# Thread: Getting 0 for a particular solution: r^2*dy/dr = K, r>0, K constant

1. ## Getting 0 for a particular solution: r^2*dy/dr = K, r>0, K constant

I have this question that I am struggling to see if it is correct or not.

A quantity y(r) satisfies the first-order fifferential equation r^2*dy/dr = K where r > 0 and K is a constant.

The general solution I got from this FO differential equation is: y = K(-1/r + F)

The second part to this question is to find a particular solution for y(R) = 0, where R is a constant.

I seem to get 0 as R = 1/F which cancels out everything.

Much appreciated for anyone that can help.

2. Why is F inside the parentheses?

3. Originally Posted by tkhunny
Why is F inside the parentheses?
This is the process I went through:

integrate both sides: 1/r^2 * dr = 1/K*dy

= -1/r + C = Y/K + D
= -1/r = Y/K + (D-C)
= -1/r = Y/K + F where F = D-c
Y = K(-1/r - F)

4. Okay, that's fine, but:

1) There is no need to produce TWO constants of integration. One will do.
2) Is K(Ar + B) really different from KAr + KB? KB is still just come constant of itegration.
3) You are VERY close.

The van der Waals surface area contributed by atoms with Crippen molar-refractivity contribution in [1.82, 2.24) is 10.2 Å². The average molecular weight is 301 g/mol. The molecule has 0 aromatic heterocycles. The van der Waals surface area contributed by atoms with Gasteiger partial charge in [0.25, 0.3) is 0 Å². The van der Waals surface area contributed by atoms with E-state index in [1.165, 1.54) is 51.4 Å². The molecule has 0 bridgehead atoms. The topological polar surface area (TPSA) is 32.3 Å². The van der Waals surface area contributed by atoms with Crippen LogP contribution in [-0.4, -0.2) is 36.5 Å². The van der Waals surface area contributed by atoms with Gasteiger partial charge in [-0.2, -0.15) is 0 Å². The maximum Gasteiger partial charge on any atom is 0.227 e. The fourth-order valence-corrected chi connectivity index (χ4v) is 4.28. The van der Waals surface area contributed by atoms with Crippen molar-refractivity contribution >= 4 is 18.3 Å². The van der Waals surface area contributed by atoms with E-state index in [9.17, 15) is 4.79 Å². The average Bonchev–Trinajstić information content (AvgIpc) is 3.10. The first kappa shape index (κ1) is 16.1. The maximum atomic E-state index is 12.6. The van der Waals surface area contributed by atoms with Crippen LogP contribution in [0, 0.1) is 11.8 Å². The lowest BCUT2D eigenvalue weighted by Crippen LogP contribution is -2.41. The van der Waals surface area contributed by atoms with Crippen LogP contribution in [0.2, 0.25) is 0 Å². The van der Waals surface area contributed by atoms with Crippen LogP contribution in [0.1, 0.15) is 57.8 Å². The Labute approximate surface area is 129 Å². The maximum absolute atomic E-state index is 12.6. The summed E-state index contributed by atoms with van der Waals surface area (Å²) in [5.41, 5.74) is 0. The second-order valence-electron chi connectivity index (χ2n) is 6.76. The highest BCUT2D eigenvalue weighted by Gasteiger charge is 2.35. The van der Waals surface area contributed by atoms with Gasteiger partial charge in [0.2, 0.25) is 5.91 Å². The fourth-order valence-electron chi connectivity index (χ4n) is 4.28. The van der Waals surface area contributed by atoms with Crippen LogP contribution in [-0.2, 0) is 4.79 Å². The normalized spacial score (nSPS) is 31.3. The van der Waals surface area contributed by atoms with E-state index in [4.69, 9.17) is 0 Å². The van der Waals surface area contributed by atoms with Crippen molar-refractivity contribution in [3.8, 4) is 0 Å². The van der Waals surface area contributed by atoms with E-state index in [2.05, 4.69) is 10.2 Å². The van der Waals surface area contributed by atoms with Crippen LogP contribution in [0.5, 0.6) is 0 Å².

$K\cdot\left(-\dfrac{1}{R}+F\right)=0$ has two solutions. One of those is K = 0. You are not interested in this solution. The other solution is F = 1/R.

You are done. What is this cancelling out of which you speak?

Substitute: $Y(r) = K\cdot\left(-\dfrac{1}{r} + \dfrac{1}{R}\right)$ -- Perhaps you are confusing "R" with "r"?

5. Originally Posted by tkhunny
Okay, that's fine, but:

1) There is no need to produce TWO constants of integration. One will do.
2) Is K(Ar + B) really different from KAr + KB? KB is still just come constant of itegration.
3) You are VERY close.

$K\cdot\left(-\dfrac{1}{R}+F\right)=0$ has two solutions. One of those is K = 0. You are not interested in this solution. Please find the other solution.
OK.

-1/R + F = 0

You are left with R = 1/F. Yet, if we subsitute this back into the general solution, we get K*0, as the two F's cancel each other out.

6. Originally Posted by tkhunny
Okay, that's fine, but:

1) There is no need to produce TWO constants of integration. One will do.
2) Is K(Ar + B) really different from KAr + KB? KB is still just come constant of itegration.
3) You are VERY close.

$K\cdot\left(-\dfrac{1}{R}+F\right)=0$ has two solutions. One of those is K = 0. You are not interested in this solution. The other solution is F = 1/R.

You are done. What is this cancelling out of which you speak?

Substitute: $Y(r) = K\cdot\left(-\dfrac{1}{r} + \dfrac{1}{R}\right)$ -- Perhaps you are confusing "R" with "r"?
You're right. I am confusing "r" with "R".

Shouldn't the answer be y(r) = K(-1/r + 1/R) ? <== Good catch! Typos have been repaired, above..

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